ISBN: 9781595348050

Disclaimer: I was given a complimentary copy of Tides in exchange for my honest and unbiased review. 

****

What about you - have you ever thought much about the tides? Ever been caught out by the tides? Do you live in an area which is affected by tides? 

Thanks for stopping by our blog - we love it when people come visit! We're also on Facebook - pop by and say hi!  

10 comments:

  1. We are ever aware of tides. When to travel to and from and getting into and out of different marinas. Sometimes that water is moving very fast. Slack is a good time for those places.

    Have a fabulous day and weekend. ☺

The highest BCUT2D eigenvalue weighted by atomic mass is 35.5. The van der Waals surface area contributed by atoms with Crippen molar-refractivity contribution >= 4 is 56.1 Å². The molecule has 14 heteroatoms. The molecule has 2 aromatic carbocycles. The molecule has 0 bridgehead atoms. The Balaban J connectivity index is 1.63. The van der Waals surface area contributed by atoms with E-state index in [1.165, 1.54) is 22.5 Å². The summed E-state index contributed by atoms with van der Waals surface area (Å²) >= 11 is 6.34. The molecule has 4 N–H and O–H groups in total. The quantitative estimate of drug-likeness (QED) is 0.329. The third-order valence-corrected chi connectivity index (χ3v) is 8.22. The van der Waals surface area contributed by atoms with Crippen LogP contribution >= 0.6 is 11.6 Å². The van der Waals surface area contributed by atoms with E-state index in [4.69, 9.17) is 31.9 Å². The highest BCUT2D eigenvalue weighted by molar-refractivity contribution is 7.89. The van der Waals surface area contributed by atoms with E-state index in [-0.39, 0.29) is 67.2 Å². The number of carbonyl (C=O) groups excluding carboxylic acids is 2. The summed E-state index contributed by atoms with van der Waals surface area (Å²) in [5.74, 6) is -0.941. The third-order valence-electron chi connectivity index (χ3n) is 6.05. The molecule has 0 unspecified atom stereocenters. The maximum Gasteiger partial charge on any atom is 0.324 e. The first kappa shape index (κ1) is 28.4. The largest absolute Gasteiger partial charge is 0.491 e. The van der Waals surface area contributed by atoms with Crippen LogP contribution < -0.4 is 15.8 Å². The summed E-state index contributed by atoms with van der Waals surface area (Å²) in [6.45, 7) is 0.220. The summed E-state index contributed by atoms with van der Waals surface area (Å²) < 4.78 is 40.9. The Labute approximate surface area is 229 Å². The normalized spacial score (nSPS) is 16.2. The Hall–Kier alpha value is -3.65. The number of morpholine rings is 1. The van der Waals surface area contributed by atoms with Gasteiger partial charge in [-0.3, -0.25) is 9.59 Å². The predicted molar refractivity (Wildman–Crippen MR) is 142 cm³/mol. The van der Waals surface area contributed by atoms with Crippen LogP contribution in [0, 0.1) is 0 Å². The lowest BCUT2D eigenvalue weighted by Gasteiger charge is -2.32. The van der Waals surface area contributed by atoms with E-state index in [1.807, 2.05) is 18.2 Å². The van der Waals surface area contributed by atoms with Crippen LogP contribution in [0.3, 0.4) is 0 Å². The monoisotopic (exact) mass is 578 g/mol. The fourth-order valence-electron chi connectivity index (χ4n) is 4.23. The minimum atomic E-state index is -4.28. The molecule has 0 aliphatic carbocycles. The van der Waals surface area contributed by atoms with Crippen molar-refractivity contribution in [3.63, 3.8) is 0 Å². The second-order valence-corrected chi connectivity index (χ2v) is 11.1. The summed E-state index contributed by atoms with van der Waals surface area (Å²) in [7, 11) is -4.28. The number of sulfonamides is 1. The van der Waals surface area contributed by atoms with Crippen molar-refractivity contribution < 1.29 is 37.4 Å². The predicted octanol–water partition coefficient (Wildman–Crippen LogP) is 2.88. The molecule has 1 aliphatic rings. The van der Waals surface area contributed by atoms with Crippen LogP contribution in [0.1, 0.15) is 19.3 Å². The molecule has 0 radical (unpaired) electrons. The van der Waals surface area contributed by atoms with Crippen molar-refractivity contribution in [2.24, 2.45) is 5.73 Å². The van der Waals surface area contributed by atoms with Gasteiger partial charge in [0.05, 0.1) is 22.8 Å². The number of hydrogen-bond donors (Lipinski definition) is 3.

ReplyDelete
    Replies
    1. Slack tide is your friend in many situations.

      Delete
  2. That looks fascinating. I love books that weave facts and stories together. It's how my brain works, too.

    ReplyDelete
  3. It is indeed an intriguing title and cover, you did well to outline the information found inside. Thanks for sharing, great photos and warm greetings to you!

    ReplyDelete
  4. Hmmm, I might have to actually pay for this book. When someone says, "the rule of ....", my eyes glaze over.

    ReplyDelete
  5. Sounds like a terrific book! I grew up around the water and used to be very attuned to the tines for fishing, crabbing, clamming, boating and such, but we've lived inland since 1971, (sigh)so tides don't play much of a role in my life anymore. (sigh) But the spirit of the ocean? That will always be a part of me.

    ReplyDelete
    Replies
    1. I really enjoyed it. Love that the spirit of the ocean is part of you even though you're inland.

      Delete

We LOVE when people leave comments. It's so much more fun hearing what you have to say. If you have a blog, make sure you leave a link and I'll be sure to pop on by.